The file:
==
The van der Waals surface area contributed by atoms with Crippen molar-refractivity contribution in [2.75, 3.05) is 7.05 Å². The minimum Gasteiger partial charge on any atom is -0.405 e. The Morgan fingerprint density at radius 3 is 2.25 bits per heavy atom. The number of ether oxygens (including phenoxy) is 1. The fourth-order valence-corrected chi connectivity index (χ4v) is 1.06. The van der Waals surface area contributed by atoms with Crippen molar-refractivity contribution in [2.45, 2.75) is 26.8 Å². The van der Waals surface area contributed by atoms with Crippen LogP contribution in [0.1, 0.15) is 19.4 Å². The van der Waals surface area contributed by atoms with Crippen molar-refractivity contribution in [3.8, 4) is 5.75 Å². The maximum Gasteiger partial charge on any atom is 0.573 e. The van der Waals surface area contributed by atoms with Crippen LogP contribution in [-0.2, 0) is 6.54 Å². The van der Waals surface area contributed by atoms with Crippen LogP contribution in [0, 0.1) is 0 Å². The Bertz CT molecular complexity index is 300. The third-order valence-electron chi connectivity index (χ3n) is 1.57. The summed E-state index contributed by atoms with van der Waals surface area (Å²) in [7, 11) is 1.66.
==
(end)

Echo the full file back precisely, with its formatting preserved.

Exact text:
The van der Waals surface area contributed by atoms with Crippen molar-refractivity contribution in [2.75, 3.05) is 7.05 Å². The minimum Gasteiger partial charge on any atom is -0.405 e. The Morgan fingerprint density at radius 3 is 2.25 bits per heavy atom. The number of ether oxygens (including phenoxy) is 1. The fourth-order valence-corrected chi connectivity index (χ4v) is 1.06. The van der Waals surface area contributed by atoms with Crippen molar-refractivity contribution in [2.45, 2.75) is 26.8 Å². The van der Waals surface area contributed by atoms with Crippen LogP contribution in [0.1, 0.15) is 19.4 Å². The van der Waals surface area contributed by atoms with Crippen molar-refractivity contribution in [3.8, 4) is 5.75 Å². The maximum Gasteiger partial charge on any atom is 0.573 e. The van der Waals surface area contributed by atoms with Crippen LogP contribution in [-0.2, 0) is 6.54 Å². The van der Waals surface area contributed by atoms with Crippen LogP contribution in [0, 0.1) is 0 Å². The Bertz CT molecular complexity index is 300. The third-order valence-electron chi connectivity index (χ3n) is 1.57. The summed E-state index contributed by atoms with van der Waals surface area (Å²) in [7, 11) is 1.66.